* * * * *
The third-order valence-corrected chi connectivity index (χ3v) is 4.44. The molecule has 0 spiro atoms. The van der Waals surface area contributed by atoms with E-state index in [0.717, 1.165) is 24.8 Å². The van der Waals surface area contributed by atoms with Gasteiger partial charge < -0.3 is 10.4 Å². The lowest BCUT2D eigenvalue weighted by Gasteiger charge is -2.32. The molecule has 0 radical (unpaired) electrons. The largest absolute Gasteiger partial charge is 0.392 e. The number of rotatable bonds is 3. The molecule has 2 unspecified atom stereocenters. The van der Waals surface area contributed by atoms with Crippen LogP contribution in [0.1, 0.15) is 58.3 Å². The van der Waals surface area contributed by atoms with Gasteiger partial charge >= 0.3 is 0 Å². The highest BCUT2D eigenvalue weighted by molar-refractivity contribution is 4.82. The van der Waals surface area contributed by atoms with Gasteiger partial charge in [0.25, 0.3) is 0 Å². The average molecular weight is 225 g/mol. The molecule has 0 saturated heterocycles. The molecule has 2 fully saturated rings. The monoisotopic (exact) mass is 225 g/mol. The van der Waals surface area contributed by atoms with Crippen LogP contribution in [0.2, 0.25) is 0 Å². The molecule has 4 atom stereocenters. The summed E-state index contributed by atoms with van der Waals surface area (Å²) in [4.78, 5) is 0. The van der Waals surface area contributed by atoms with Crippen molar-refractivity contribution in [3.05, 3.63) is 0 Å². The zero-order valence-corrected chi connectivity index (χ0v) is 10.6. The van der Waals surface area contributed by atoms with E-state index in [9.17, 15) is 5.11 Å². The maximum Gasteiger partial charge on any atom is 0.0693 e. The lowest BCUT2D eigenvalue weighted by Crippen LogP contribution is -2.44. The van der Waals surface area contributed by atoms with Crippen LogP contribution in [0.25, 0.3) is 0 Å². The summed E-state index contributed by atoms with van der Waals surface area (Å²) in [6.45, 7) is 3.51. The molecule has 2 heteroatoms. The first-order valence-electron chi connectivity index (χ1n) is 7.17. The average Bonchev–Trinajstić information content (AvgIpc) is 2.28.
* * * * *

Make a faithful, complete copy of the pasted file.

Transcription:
The third-order valence-corrected chi connectivity index (χ3v) is 4.44. The molecule has 0 spiro atoms. The van der Waals surface area contributed by atoms with E-state index in [0.717, 1.165) is 24.8 Å². The van der Waals surface area contributed by atoms with Gasteiger partial charge < -0.3 is 10.4 Å². The lowest BCUT2D eigenvalue weighted by Gasteiger charge is -2.32. The molecule has 0 radical (unpaired) electrons. The largest absolute Gasteiger partial charge is 0.392 e. The number of rotatable bonds is 3. The molecule has 2 unspecified atom stereocenters. The van der Waals surface area contributed by atoms with Crippen LogP contribution in [0.1, 0.15) is 58.3 Å². The van der Waals surface area contributed by atoms with Gasteiger partial charge >= 0.3 is 0 Å². The highest BCUT2D eigenvalue weighted by molar-refractivity contribution is 4.82. The van der Waals surface area contributed by atoms with Gasteiger partial charge in [0.25, 0.3) is 0 Å². The average molecular weight is 225 g/mol. The molecule has 0 saturated heterocycles. The molecule has 2 fully saturated rings. The monoisotopic (exact) mass is 225 g/mol. The van der Waals surface area contributed by atoms with Crippen LogP contribution in [0.2, 0.25) is 0 Å². The molecule has 4 atom stereocenters. The summed E-state index contributed by atoms with van der Waals surface area (Å²) in [4.78, 5) is 0. The van der Waals surface area contributed by atoms with Crippen molar-refractivity contribution in [3.05, 3.63) is 0 Å². The zero-order valence-corrected chi connectivity index (χ0v) is 10.6. The van der Waals surface area contributed by atoms with E-state index in [9.17, 15) is 5.11 Å². The maximum Gasteiger partial charge on any atom is 0.0693 e. The lowest BCUT2D eigenvalue weighted by Crippen LogP contribution is -2.44. The van der Waals surface area contributed by atoms with Crippen LogP contribution in [0.25, 0.3) is 0 Å². The summed E-state index contributed by atoms with van der Waals surface area (Å²) in [6.45, 7) is 3.51. The molecule has 2 heteroatoms. The first-order valence-electron chi connectivity index (χ1n) is 7.17. The average Bonchev–Trinajstić information content (AvgIpc) is 2.28.